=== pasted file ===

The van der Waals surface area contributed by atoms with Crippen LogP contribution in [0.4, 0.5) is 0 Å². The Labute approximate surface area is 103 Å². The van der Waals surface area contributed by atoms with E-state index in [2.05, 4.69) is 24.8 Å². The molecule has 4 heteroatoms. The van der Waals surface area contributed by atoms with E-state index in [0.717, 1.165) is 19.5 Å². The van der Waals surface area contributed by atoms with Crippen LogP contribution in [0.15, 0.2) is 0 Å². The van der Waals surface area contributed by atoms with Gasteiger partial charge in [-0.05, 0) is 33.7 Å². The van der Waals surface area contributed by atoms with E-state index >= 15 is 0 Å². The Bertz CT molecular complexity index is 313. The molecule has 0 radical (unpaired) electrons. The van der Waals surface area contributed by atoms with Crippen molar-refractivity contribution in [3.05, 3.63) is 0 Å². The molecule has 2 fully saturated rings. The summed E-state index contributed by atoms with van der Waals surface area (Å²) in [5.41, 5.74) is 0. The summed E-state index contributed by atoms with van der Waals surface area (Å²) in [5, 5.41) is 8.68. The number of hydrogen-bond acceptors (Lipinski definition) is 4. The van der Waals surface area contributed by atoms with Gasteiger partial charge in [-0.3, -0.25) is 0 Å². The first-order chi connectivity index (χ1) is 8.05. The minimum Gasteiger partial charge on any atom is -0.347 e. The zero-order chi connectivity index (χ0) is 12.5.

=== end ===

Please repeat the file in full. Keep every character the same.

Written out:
The van der Waals surface area contributed by atoms with Crippen LogP contribution in [0.4, 0.5) is 0 Å². The Labute approximate surface area is 103 Å². The van der Waals surface area contributed by atoms with E-state index in [2.05, 4.69) is 24.8 Å². The molecule has 4 heteroatoms. The van der Waals surface area contributed by atoms with E-state index in [0.717, 1.165) is 19.5 Å². The van der Waals surface area contributed by atoms with Crippen LogP contribution in [0.15, 0.2) is 0 Å². The van der Waals surface area contributed by atoms with Gasteiger partial charge in [-0.05, 0) is 33.7 Å². The van der Waals surface area contributed by atoms with E-state index >= 15 is 0 Å². The Bertz CT molecular complexity index is 313. The molecule has 0 radical (unpaired) electrons. The van der Waals surface area contributed by atoms with Crippen molar-refractivity contribution in [3.05, 3.63) is 0 Å². The molecule has 2 fully saturated rings. The summed E-state index contributed by atoms with van der Waals surface area (Å²) in [5.41, 5.74) is 0. The summed E-state index contributed by atoms with van der Waals surface area (Å²) in [5, 5.41) is 8.68. The number of hydrogen-bond acceptors (Lipinski definition) is 4. The van der Waals surface area contributed by atoms with Gasteiger partial charge in [-0.3, -0.25) is 0 Å². The first-order chi connectivity index (χ1) is 8.05. The minimum Gasteiger partial charge on any atom is -0.347 e. The zero-order chi connectivity index (χ0) is 12.5.